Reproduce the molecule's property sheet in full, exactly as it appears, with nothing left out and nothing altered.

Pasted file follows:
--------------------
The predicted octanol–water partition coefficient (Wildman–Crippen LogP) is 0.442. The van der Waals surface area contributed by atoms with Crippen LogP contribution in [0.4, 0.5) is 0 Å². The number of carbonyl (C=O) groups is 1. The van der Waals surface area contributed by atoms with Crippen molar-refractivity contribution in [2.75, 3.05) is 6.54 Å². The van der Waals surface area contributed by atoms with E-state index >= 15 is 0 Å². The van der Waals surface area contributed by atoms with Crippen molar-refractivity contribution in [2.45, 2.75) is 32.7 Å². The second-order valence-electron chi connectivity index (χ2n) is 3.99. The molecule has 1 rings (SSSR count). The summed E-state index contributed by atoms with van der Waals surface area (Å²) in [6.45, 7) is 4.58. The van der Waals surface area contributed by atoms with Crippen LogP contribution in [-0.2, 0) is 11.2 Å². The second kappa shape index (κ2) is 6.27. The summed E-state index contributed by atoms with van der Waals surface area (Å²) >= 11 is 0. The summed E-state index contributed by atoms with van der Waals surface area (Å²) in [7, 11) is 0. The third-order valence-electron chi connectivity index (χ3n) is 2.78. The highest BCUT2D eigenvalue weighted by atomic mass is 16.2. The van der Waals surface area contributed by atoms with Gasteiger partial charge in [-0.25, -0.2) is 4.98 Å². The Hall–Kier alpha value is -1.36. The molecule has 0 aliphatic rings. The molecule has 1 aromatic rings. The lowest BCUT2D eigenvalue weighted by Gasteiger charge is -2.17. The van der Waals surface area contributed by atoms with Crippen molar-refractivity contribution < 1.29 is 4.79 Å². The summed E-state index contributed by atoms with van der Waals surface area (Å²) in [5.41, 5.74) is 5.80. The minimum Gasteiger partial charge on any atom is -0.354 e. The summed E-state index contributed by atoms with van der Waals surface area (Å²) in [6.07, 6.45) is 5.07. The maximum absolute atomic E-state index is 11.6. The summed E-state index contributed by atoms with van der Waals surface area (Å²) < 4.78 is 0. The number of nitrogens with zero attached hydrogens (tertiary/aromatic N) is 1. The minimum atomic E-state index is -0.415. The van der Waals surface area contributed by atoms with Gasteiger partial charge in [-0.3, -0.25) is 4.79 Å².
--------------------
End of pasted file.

The predicted octanol–water partition coefficient (Wildman–Crippen LogP) is 0.442. The van der Waals surface area contributed by atoms with Crippen LogP contribution in [0.4, 0.5) is 0 Å². The number of carbonyl (C=O) groups is 1. The van der Waals surface area contributed by atoms with Crippen molar-refractivity contribution in [2.75, 3.05) is 6.54 Å². The van der Waals surface area contributed by atoms with E-state index >= 15 is 0 Å². The van der Waals surface area contributed by atoms with Crippen molar-refractivity contribution in [2.45, 2.75) is 32.7 Å². The second-order valence-electron chi connectivity index (χ2n) is 3.99. The molecule has 1 rings (SSSR count). The summed E-state index contributed by atoms with van der Waals surface area (Å²) in [6.45, 7) is 4.58. The van der Waals surface area contributed by atoms with Crippen LogP contribution in [-0.2, 0) is 11.2 Å². The second kappa shape index (κ2) is 6.27. The summed E-state index contributed by atoms with van der Waals surface area (Å²) >= 11 is 0. The summed E-state index contributed by atoms with van der Waals surface area (Å²) in [7, 11) is 0. The third-order valence-electron chi connectivity index (χ3n) is 2.78. The highest BCUT2D eigenvalue weighted by atomic mass is 16.2. The van der Waals surface area contributed by atoms with Gasteiger partial charge in [-0.25, -0.2) is 4.98 Å². The Hall–Kier alpha value is -1.36. The molecule has 0 aliphatic rings. The molecule has 1 aromatic rings. The lowest BCUT2D eigenvalue weighted by Gasteiger charge is -2.17. The van der Waals surface area contributed by atoms with Crippen molar-refractivity contribution < 1.29 is 4.79 Å². The summed E-state index contributed by atoms with van der Waals surface area (Å²) in [5.41, 5.74) is 5.80. The minimum Gasteiger partial charge on any atom is -0.354 e. The summed E-state index contributed by atoms with van der Waals surface area (Å²) in [6.07, 6.45) is 5.07. The maximum absolute atomic E-state index is 11.6. The summed E-state index contributed by atoms with van der Waals surface area (Å²) < 4.78 is 0. The number of nitrogens with zero attached hydrogens (tertiary/aromatic N) is 1. The minimum atomic E-state index is -0.415. The van der Waals surface area contributed by atoms with Gasteiger partial charge in [-0.3, -0.25) is 4.79 Å².